In a genre that’s incredibly crowded, Picaro Games‘ Attack of the Spooklings ($0.99) had to get a lot right just to earn some attention. True, a quickie action game requires good, simplistic gameplay and decent presentation, but supplemental aspects such as secondary goals are a must to stand out. Spooklings mostly hits the former, but it pretty much ignores the latter, making it a title that may be overlooked simply because it doesn’t offer enough.
While the thematics are obviously different, Spooklings plays very similar to quick-swipe arcade games like Fruit Ninja. Spooklings come charging down the screen towards your town, which is situated at the bottom of the screen. Taking them out is as simple as tapping on individual baddies or (preferably) drawing a line through the packs. If one spookling makes it to the bottom and breaks through your town’s wall, the game is over.
Score bonuses are awarded for taking out packs in one fell swoop (or swipe), killing spooklings close to your home base (standard risk/reward structure) and for simply surviving as long as you can.
The game tries to mix up the gameplay with a variety of randomized packs and spooklings that attack at various speeds. However, other than the above, there’s really not much that Attack of the Spooklings offers. While the gameplay is incredibly approachable for all skill-sets but there’s only so much that can carry a game.
The retro-inspired music and visuals are nice to experience, but not particularly noteworthy. Of course, considering the pick-up-and-play vibe that Spooklings is going for, one could expect some amount of simplicity. Even with this consideration, there are a few areas that just aren’t implemented well.
For starters, other than the scoreboards the game lacks any sort of long-term replayability. There are no currency systems, coins, power-ups to ascribe to, or even achievements. Players aren’t even afforded the opportunity to change up the scenery or give the spooklings a visual makeover.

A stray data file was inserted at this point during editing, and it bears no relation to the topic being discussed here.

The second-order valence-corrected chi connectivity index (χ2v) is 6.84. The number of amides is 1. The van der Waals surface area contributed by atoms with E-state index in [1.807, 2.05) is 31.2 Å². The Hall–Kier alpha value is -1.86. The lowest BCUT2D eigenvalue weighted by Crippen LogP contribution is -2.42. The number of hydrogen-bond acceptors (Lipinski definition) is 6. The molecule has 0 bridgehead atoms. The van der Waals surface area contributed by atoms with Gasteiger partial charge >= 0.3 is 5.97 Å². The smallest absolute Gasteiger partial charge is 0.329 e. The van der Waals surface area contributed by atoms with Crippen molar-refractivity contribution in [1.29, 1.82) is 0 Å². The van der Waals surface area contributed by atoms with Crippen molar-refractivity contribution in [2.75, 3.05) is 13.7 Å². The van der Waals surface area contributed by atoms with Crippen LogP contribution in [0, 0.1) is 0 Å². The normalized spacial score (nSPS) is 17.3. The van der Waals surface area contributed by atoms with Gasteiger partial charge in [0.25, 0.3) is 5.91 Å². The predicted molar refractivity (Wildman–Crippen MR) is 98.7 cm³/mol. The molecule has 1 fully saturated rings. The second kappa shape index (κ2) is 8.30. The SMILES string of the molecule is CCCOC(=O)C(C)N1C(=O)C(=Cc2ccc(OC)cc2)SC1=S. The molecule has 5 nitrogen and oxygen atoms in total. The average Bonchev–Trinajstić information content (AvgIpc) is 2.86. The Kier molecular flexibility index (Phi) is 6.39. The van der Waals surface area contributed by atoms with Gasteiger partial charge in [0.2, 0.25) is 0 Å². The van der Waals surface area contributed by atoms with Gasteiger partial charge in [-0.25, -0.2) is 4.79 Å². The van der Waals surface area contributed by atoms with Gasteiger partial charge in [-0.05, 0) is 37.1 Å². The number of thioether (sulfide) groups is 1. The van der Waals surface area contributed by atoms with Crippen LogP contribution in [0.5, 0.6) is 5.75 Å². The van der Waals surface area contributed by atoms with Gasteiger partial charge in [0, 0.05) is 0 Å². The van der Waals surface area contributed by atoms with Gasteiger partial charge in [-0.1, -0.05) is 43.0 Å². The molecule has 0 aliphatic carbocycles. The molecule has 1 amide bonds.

When you’re dealing with a simplistic endless action title, having something to work towards goes a long way towards encouraging continued play. Unfortunately, Attack of the Spooklings misses its mark in this regard.
Then there are the missing features and bugs that just ruin the experience for me. The lack of a pause button is a real deal-breaker. While most games by newbies will run for only a minute or two, experienced players can get on hectic runs that can last 4 or more minutes. However, if you get distracted, or have to put your iOS device down, there’s no way to pause.
As somewhat of a solution, you can exit out to the springboard as a form of pausing, but as soon as you relaunch your run instantly continues with no pausing or countdowns. Again, considering the fact that most players would probably play games of this genre when they have a minute or two to spare, you’d think Spooklings would take into consideration the fact that players can easily get distract and need to pause to do something else.
It’s a shame too, because with some added features and some consideration for its player base, Attack of the Spooklings could have been a pretty fun game to have on your phone for those quick gaming sessions. Gratuitous monster violence in a decent retro package usually can’t go wrong. It does one thing and it does it pretty well, it’s just that that one thing gets tiresome all too quickly.
As it stands, there’s no attention paid to its replayability aspects and too little to the types of environment its players might actually be trying to enjoy the game in. Based on that, I’d recommend giving it a pass or, at the most, checking out the ad-supported free version and see if it’s your cup of tea.